Without coordinated and integrated leadership practices regarding curriculum decisions, several obvious needs exist related to assessment, alignment, selection, and implementation of curriculum. You decide to begin the task of curriculum assessment by taking each age division separately, given the breadth of the project. In reviewing each age division independently, you also realize there are curriculum standards which can be applied across all age divisions. You first make a chart of the current Sunday School organization, by age/grade , enrollment, and average attendance
Scenario 3: Adult Education Curriculum (singles & married)
The adult division of Sunday School at First Church is a collection of independent units, each making their own decisions regarding organization, ministry purpose and direction, and curriculum. Although a volunteer adult division director has been in place, he is seen mostly as a facilitator and not as a leader with decision - making authority. In addition, the Christian Education Committee has been marginally involved with curriculum decisions for adult classes, viewing them as capable of making their own decisions (similar to the approach for preschool & children's classes).
As a result of the existing ministry culture related to adult curriculum, the adult classes use a variety of approaches to curriculum materials. Some teachers develop their own lessons, based on the needs they observe among class members. Other teachers "shop" at the local Christian bookstore to find the materials they feel appropriate for their classes (usually paid for by their class members). Some teachers request that the church order (and pay for) materials, usually from one of the established Christian curriculum publishers. There has been no systematic effort to align curriculum materials with adult lifespan needs or life transformation of learners.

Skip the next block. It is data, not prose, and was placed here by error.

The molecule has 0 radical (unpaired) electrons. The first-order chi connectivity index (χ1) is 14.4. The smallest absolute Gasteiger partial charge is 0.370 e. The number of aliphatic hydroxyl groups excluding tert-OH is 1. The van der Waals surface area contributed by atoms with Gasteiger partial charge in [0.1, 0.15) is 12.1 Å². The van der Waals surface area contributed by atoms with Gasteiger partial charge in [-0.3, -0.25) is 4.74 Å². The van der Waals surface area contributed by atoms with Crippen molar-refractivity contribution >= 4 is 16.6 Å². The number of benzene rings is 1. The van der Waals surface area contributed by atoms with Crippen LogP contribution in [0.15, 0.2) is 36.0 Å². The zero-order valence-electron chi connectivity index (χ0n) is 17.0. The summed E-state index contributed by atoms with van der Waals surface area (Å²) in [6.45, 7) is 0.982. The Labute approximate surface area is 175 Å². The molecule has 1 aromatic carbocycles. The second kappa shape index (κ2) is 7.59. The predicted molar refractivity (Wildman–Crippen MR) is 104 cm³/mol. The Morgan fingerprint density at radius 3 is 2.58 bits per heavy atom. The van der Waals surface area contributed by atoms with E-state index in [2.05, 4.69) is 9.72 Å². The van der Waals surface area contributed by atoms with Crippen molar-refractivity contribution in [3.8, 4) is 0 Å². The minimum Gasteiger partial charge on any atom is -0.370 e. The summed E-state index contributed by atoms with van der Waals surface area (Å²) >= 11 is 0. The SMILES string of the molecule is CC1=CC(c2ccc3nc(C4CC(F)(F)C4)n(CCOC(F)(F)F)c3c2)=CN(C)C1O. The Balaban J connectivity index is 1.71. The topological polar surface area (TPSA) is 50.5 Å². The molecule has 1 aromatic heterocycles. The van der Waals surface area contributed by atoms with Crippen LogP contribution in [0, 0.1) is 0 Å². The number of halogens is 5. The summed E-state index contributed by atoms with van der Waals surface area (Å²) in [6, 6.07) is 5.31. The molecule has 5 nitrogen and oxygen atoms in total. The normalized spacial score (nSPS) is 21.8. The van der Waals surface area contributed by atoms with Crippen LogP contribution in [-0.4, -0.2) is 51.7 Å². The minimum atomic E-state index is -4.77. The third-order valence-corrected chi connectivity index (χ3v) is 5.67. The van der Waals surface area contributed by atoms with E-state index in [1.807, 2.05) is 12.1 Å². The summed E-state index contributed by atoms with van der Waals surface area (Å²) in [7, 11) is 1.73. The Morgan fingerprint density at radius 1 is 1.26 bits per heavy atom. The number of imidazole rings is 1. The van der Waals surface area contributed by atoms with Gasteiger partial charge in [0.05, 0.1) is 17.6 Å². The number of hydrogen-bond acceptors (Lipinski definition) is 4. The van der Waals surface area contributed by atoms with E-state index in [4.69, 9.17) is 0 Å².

Outside of Sunday School, little is done to offer Bible studies for adults - either at the church or off-site.
Occasional studies are formed, with approval from the Pastor, but there is no intentional effort to map adult CE ministries and evaluate curriculum issues related to adults. The approach for these studies is similar to the youth ministry "hot topics," identifying subjects which are currently in the news or appealing to felt needs of adults.
Case Study for Christian Curriculum
Problem: No organized leadership and systematic approach to the curriculum. Each teacher has their own style, method and develops their lessons as they see fit.
Analysis: As the children's ministry has grown, a laissez faire approach is not necessarily suitable. In the past, the teacher knew the children individually as there were not so many. However, now that it has grown, the class size is bigger and less intimate so to know the children is much harder. There is less ...
Problem, analysis and solutions for Christian education ministries are provided.
Teacher conduct scenarios are embedded.
Scenario.. As an elementary teacher who believes that it is important for students to get involved in non-school activities, you are often asked to pass out information promoting Girl Scouts, Little League, and other children activities. You always oblige. Recently you have been asked to distribute materials promoting a Christian after-school kids club that will meet at a neighborhood evangelical church. How should you respond and why?View Full Posting Details